Ted Talk Friday: The secret to creating the beloved community

I recently had the pleasure of hearing Doug Shipman give two keynote addresses and was enthralled by his engaging style. He is an alum of my own college and he speaks to values like community and social justice; this talk address the importance of building community physically, not just through social media or the façade of community. It saddens me to think that we might slowly be losing this sense of connection. I deeply appreciate this talk, especially the advice to lessen the fear associated with cultural differences; sometimes we will offend people, but it is worth it when we are pursuing open, deep connections. As an introvert, I can relate to why this might feel easier, but Shipman explains the problems that can, and will, arise as a result.

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Do you think we (as a society) have a problem with community?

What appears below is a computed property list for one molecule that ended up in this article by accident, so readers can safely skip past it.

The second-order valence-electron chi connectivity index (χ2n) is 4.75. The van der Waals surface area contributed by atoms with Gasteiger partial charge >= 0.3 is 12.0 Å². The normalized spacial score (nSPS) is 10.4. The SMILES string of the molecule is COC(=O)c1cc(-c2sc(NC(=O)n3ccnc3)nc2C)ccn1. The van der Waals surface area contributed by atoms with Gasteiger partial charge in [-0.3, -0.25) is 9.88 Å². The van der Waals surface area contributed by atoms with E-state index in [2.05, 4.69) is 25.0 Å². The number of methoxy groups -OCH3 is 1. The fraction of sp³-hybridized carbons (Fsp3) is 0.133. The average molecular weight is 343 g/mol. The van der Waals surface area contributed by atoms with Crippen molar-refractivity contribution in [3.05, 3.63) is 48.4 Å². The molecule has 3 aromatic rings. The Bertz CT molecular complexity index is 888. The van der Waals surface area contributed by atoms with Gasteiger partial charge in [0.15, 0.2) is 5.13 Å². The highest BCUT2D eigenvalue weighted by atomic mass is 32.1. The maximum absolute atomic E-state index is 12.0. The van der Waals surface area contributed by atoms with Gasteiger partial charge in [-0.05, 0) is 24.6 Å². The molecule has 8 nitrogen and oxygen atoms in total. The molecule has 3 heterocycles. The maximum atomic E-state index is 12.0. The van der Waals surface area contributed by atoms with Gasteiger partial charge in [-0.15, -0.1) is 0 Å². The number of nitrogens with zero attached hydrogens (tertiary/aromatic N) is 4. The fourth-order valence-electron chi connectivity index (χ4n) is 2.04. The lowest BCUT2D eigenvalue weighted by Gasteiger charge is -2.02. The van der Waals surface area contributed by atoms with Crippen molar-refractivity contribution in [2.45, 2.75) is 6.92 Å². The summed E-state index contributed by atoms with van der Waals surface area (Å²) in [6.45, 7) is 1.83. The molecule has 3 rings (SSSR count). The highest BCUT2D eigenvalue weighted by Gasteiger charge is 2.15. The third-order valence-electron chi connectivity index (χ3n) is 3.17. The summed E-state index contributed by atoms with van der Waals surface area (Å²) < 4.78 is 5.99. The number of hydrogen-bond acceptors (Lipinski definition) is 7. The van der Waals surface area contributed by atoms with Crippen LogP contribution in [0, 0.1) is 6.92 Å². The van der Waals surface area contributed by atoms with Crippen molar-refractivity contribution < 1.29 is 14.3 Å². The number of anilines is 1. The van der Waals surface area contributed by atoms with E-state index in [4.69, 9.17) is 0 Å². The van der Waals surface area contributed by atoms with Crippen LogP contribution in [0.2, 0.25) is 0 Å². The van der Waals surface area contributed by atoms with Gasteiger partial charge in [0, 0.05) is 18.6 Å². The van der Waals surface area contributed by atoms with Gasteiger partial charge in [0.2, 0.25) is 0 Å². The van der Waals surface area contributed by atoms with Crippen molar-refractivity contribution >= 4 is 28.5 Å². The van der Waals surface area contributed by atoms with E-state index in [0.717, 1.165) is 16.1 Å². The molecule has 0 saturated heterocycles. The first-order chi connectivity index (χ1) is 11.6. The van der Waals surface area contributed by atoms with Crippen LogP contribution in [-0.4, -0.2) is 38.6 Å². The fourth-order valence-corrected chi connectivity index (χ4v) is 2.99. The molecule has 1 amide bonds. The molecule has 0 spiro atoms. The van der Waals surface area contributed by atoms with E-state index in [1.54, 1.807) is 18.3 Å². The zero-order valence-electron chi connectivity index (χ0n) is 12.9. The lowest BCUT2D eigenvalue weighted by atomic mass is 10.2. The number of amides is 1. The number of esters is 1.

Ted Talk Friday: Know your worth, and then ask for it

Time and time again I have received the same advice from mentors, supervisors, and business-oriented friends…know your worth and ask for it. After listening to a Freakonomics podcast on the gender wage gap a few years ago, I have been thinking more about the reasons why. There are two major narratives: 1) We are a sexist society and thus pay women less because we believe they are worth less 2) Women don’t ask for higher salaries

I think it is a combination of both and this Ted Talk by Casey Brown is a wonderful reflection on this problem. I hope you enjoy!

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What do you think? Do you know how to communicate your value?

Ted Talk Friday: Good Boundaries Free You

I have found that boundaries are one of the most challenging things to maintain in relationships. We are not taught them, and they are often seen as cold, unkind, or distant. I love this talk because it highlights the real benefits of boundaries and how they can improve both your own life, but also your relationships. Boundaries in work, relationships, and with ourselves are crucial and I think Sarri GilmanSarri GilmanSarri Gilman does a great job explaining that.

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How do you practice good boundaries? Where do you find boundaries the most challenging?